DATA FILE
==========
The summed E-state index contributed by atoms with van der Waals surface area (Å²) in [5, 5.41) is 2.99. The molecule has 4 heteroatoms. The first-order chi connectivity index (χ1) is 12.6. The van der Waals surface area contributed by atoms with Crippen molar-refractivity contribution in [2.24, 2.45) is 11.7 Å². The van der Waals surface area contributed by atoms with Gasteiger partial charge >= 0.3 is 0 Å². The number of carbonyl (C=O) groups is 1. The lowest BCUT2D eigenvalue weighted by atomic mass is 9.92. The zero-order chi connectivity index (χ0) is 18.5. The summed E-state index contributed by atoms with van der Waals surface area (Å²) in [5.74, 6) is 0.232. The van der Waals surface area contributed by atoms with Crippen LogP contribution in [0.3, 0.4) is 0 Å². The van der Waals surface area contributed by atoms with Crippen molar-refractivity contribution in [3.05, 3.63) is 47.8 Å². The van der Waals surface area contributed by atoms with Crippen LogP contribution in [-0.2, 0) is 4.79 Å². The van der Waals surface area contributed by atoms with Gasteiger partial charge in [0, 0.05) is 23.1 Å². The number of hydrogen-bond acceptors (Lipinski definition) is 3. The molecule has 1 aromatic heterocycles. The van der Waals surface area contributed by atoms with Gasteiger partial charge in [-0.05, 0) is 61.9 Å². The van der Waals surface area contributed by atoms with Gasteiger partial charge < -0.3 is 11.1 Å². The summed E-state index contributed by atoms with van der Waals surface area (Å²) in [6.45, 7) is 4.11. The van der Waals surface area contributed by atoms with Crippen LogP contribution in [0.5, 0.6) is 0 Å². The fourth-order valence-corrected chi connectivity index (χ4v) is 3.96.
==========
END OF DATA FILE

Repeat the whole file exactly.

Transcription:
The summed E-state index contributed by atoms with van der Waals surface area (Å²) in [5, 5.41) is 2.99. The molecule has 4 heteroatoms. The first-order chi connectivity index (χ1) is 12.6. The van der Waals surface area contributed by atoms with Crippen molar-refractivity contribution in [2.24, 2.45) is 11.7 Å². The van der Waals surface area contributed by atoms with Gasteiger partial charge >= 0.3 is 0 Å². The number of carbonyl (C=O) groups is 1. The lowest BCUT2D eigenvalue weighted by atomic mass is 9.92. The zero-order chi connectivity index (χ0) is 18.5. The summed E-state index contributed by atoms with van der Waals surface area (Å²) in [5.74, 6) is 0.232. The van der Waals surface area contributed by atoms with Crippen LogP contribution in [0.3, 0.4) is 0 Å². The van der Waals surface area contributed by atoms with Crippen molar-refractivity contribution in [3.05, 3.63) is 47.8 Å². The van der Waals surface area contributed by atoms with Crippen LogP contribution in [-0.2, 0) is 4.79 Å². The van der Waals surface area contributed by atoms with Gasteiger partial charge in [0, 0.05) is 23.1 Å². The number of hydrogen-bond acceptors (Lipinski definition) is 3. The molecule has 1 aromatic heterocycles. The van der Waals surface area contributed by atoms with Gasteiger partial charge in [-0.05, 0) is 61.9 Å². The van der Waals surface area contributed by atoms with Gasteiger partial charge < -0.3 is 11.1 Å². The summed E-state index contributed by atoms with van der Waals surface area (Å²) in [6.45, 7) is 4.11. The van der Waals surface area contributed by atoms with Crippen LogP contribution in [0.5, 0.6) is 0 Å². The fourth-order valence-corrected chi connectivity index (χ4v) is 3.96.